the kitchen window of our home on Long Island, New York, it was a cold and
windswept November morning of 1970. Thanksgiving Day was approaching, and I
missed my family back in Ohio sorely. Oh, how I wished I could be with them;
but it wasn’t to be. I needed a distraction and decided the best way to
accomplish it was to lose myself in a painting. I gathered fall deco items I
had placed around the house and set them up on my kitchen table in a
composition I deemed worthy of a still life. A sheet of watercolor paper taped
to my board, and with my simple little pads of watercolor paints, a couple of
brushes, and a stick of charcoal to rough in the initial shapes, I got to work.
The charcoal shapes came together easily.
As is typical of the way I tackle most jobs, I touched my paint-loaded brush to
the item on the paper that I thought would be the most difficult to render—which
was the stem of the pumpkin. My first attempt was a total bust, as was my
second and my third. By then, my heart was galloping in my chest with utter fury
at myself. I pushed away from the table and paced the floor—across the length
of the kitchen, into the hallway, into the living room, and back again and
again…pace, pace, pace…and then a voice sounded ‘round my ears. “Empty your mind
of what you ‘think’ a pumpkin stem looks like and paint only what you actually
see!” I had heard the instruction from my teacher in a painting class I had
taken years before, but obviously it had failed to register in my brain. I
returned to the table, emptied my mind, and painted only what I saw with my
eyes. Voila! In no time at all, the still life painted in a primitive style I
had hoped to execute appeared with what seemed very little further effort on my
part. It was almost like magic.
I learned a big lesson that day, not
only related to the art of painting, but also to the art of living. Our
preconceived notions (opinions, prejudices, attitudes, and so many other
absolute doctrines we hold in mind) blind us to the truth of things.
With my humble painting titled,
CORNUCOPIA, I wish all of you an open-minded, a clear-eyed, and a very happy
a peek at multi-award-winning
author and artist Linda Lee Greene’s latest book, Garden of the Spirits of the Pots, A Spiritual Odyssey. It is a blend of visionary and
inspirational fiction with a touch of romance. The story unfolds as ex-pat
American Nicholas Plato journeys into parts unknown, both within himself and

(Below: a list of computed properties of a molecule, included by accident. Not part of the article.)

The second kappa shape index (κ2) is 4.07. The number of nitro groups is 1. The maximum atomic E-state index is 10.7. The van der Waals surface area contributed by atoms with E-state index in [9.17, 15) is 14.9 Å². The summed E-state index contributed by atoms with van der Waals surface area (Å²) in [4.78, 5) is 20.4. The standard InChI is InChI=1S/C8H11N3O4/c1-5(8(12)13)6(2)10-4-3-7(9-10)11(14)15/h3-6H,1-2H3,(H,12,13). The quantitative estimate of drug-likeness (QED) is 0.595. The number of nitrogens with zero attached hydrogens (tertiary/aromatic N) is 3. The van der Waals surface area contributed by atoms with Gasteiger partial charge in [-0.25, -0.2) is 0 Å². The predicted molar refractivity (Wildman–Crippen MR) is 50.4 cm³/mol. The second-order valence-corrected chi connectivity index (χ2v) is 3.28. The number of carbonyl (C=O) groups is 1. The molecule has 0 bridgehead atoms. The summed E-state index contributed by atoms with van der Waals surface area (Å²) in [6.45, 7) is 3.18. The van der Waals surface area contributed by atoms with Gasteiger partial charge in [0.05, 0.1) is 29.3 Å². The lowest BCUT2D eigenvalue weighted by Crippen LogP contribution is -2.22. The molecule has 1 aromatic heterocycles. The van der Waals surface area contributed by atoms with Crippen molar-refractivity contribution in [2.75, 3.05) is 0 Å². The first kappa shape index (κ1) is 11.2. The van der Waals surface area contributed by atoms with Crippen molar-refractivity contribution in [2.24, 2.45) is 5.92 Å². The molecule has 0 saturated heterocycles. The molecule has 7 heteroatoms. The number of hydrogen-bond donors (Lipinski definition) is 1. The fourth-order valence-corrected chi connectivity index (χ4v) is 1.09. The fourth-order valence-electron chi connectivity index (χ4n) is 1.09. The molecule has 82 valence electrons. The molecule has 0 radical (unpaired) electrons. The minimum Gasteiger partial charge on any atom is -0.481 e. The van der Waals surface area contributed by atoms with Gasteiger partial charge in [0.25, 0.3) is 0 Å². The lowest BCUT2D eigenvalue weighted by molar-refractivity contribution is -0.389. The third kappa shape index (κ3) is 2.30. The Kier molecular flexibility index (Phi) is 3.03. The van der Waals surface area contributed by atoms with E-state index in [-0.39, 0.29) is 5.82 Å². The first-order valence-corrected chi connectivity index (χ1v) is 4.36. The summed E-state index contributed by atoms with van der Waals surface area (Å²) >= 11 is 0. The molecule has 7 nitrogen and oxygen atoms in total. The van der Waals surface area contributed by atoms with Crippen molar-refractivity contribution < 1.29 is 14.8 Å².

his adopted home of Sydney, Australia. In the end, the odyssey reveals to him
his true purpose for living. The novella is available in eBook and paperback.
Driven by a deathly
thirst, he stops. A strange little brown man materializes out of nowhere and
introduces himself merely as ‘Potter,’ and welcomes Nicholas to his ‘Garden of
the Spirits of the Pots.’ Although Nicholas has never laid eyes on Potter, the
man seems to have expected Nicholas at his bizarre habitation and displays
knowledge about him that nobody has any right to possess. Just who is this
mysterious Aboriginal potter?
they are as mismatched as two persons can be, a strangely inevitable friendship
takes hold between them. It is a relationship that can only be directed by an
unseen hand bent on setting Nicholas on a mystifying voyage of self-discovery
and Potter on revelations of universal certainties.
A blend of
visionary and inspirational fiction, and a touch of romance, this is a tale of
Nicholas’ journey into parts unknown, both within his adopted home and himself,
a quest that in the end leads him to his true purpose for living.
Multi-award-winning author and artist Linda Lee Greene describes her life as a telescope that when trained on her past reveals how each piece of it, whether good or bad or in-between, was necessary in the unfoldment of her fine art and literary paths.
Greene moved from farm-girl to city-girl; dance instructor to wife, mother, and homemaker; divorcee to single-working-mom and adult-college-student; and interior designer to multi-award-winning artist and author, essayist, and blogger. It was decades of challenging life experiences and debilitating, chronic illness that gave birth to her dormant flair for art and writing. Greene was three days shy of her fifty-seventh birthday when her creative spirit took a hold of her.
She found her way to
her lonely easel soon thereafter. Since then Greene has accepted commissions
and displayed her artwork in shows and galleries in and around the USA. She is
also a member of artist and writer associations.
Garden of the
Spirits of the Pots is available in
eBook and/or paperback on Amazon.
and acrylics painting, “Coppers” by Linda Lee Greene